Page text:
• Wed. May 22nd, 2024

Quiet in the Atlantic; Active in the East Pacific

It’s looking more and more likely that July 2017 will wrap up with no additional named storms in Atlantic Basin. Only one named storm formed this month, Don. It was shredded apart by wind shear in the Caribbean and dry air kept it short-lived and weak.  Dry air has a firm grip on the Caribbean and central Atlantic Tuesday, and there are no areas of interest for at least the next 5 days.


A fresh batch of Saharan air is situated over the south central and eastern Atlantic near Africa. All four tropical waves between the Lesser Antilles and Africa will stay disorganized due to this feature. The graphic below is courtesy NOAA/the University of Wisconsin.


Fast forward to the weekend and the Saharan Air Layer (SAL) remains quite active, especially in the Main Development Region. Dry, dusty stable air sticks around through at least next Sunday. Long-range computer models are pretty quiet. The 12Z Euro attempts to close off weak low pressure late next work week as a tropical wave approaches the eastern Caribbean. The latest GFS shows absolutely no tropical cyclone formation for the next 2 weeks+.  Activity will likely ramp up at some point in August.  Once dry air erodes, there is the potential for stronger storms to thrive off of warm sea surface temperatures.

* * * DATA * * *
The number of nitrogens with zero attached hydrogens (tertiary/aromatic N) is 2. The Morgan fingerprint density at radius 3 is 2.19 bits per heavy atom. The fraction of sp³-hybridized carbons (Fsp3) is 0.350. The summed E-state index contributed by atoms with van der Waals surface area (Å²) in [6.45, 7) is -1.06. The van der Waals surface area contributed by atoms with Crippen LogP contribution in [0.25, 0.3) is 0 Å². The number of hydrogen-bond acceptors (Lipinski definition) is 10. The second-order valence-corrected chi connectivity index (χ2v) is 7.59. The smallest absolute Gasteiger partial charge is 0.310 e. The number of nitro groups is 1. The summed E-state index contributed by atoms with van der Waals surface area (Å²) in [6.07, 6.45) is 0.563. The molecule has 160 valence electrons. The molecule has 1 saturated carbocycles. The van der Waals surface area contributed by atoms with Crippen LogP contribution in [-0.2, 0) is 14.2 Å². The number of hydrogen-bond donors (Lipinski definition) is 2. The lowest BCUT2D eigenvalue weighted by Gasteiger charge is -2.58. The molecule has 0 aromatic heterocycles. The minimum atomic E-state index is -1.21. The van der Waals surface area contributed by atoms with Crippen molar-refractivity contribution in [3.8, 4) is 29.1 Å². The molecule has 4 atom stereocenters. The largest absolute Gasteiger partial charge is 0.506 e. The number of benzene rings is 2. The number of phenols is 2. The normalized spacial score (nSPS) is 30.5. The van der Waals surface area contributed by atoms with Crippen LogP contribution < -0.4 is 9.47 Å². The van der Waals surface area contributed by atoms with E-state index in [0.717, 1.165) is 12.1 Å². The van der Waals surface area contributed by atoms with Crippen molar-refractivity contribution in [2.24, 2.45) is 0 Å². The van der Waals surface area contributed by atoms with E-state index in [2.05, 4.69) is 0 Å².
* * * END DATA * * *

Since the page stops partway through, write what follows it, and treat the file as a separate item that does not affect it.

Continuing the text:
The eastern Pacific is especially active. 5 named storms have formed over the past two weeks. On Tuesday there are three named storms: Hurricane Hillary, Hurricane Irwin and Tropical Storm Greg. All three will stay over the open Pacific waters. Greg could dissipate by Wednesday but Irwin and Hillary strengthen. Due to proximity, Hurricane Irwin and Hurricane Hillary will interact with, and possibly rotate around each other later this work week. This is called the Fujiwara Effect. Irwin may eventually be absorbed by Hillary southwest of the Cabo Peninsula over the weekend or early next week.



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